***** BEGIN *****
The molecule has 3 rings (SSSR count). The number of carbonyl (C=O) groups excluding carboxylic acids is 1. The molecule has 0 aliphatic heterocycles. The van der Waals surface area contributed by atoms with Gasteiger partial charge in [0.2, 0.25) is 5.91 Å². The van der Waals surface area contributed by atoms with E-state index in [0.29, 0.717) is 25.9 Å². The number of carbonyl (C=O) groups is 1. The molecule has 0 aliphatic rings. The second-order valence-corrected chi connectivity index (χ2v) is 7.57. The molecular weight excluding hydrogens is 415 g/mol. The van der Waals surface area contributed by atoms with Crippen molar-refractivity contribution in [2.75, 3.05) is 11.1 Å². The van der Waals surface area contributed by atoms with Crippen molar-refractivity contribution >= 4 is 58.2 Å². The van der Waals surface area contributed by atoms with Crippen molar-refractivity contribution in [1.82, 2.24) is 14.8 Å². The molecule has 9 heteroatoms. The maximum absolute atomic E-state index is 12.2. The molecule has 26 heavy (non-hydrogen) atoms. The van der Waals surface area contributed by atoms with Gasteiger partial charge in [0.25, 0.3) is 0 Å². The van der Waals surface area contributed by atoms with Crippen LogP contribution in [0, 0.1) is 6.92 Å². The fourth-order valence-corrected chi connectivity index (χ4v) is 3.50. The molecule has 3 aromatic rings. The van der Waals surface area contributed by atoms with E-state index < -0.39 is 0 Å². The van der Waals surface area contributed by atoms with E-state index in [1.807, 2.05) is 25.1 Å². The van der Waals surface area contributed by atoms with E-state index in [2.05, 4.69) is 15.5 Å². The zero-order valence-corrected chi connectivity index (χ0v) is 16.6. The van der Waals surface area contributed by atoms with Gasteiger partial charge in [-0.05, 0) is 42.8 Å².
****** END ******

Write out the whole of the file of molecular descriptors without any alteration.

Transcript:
The molecule has 3 rings (SSSR count). The number of carbonyl (C=O) groups excluding carboxylic acids is 1. The molecule has 0 aliphatic heterocycles. The van der Waals surface area contributed by atoms with Gasteiger partial charge in [0.2, 0.25) is 5.91 Å². The van der Waals surface area contributed by atoms with E-state index in [0.29, 0.717) is 25.9 Å². The number of carbonyl (C=O) groups is 1. The molecule has 0 aliphatic rings. The second-order valence-corrected chi connectivity index (χ2v) is 7.57. The molecular weight excluding hydrogens is 415 g/mol. The van der Waals surface area contributed by atoms with Crippen molar-refractivity contribution in [2.75, 3.05) is 11.1 Å². The van der Waals surface area contributed by atoms with Crippen molar-refractivity contribution >= 4 is 58.2 Å². The van der Waals surface area contributed by atoms with Crippen molar-refractivity contribution in [1.82, 2.24) is 14.8 Å². The molecule has 9 heteroatoms. The maximum absolute atomic E-state index is 12.2. The molecule has 26 heavy (non-hydrogen) atoms. The van der Waals surface area contributed by atoms with Gasteiger partial charge in [0.25, 0.3) is 0 Å². The van der Waals surface area contributed by atoms with Crippen LogP contribution in [0, 0.1) is 6.92 Å². The fourth-order valence-corrected chi connectivity index (χ4v) is 3.50. The molecule has 3 aromatic rings. The van der Waals surface area contributed by atoms with E-state index < -0.39 is 0 Å². The van der Waals surface area contributed by atoms with E-state index in [1.807, 2.05) is 25.1 Å². The van der Waals surface area contributed by atoms with E-state index in [2.05, 4.69) is 15.5 Å². The zero-order valence-corrected chi connectivity index (χ0v) is 16.6. The van der Waals surface area contributed by atoms with Gasteiger partial charge in [-0.05, 0) is 42.8 Å².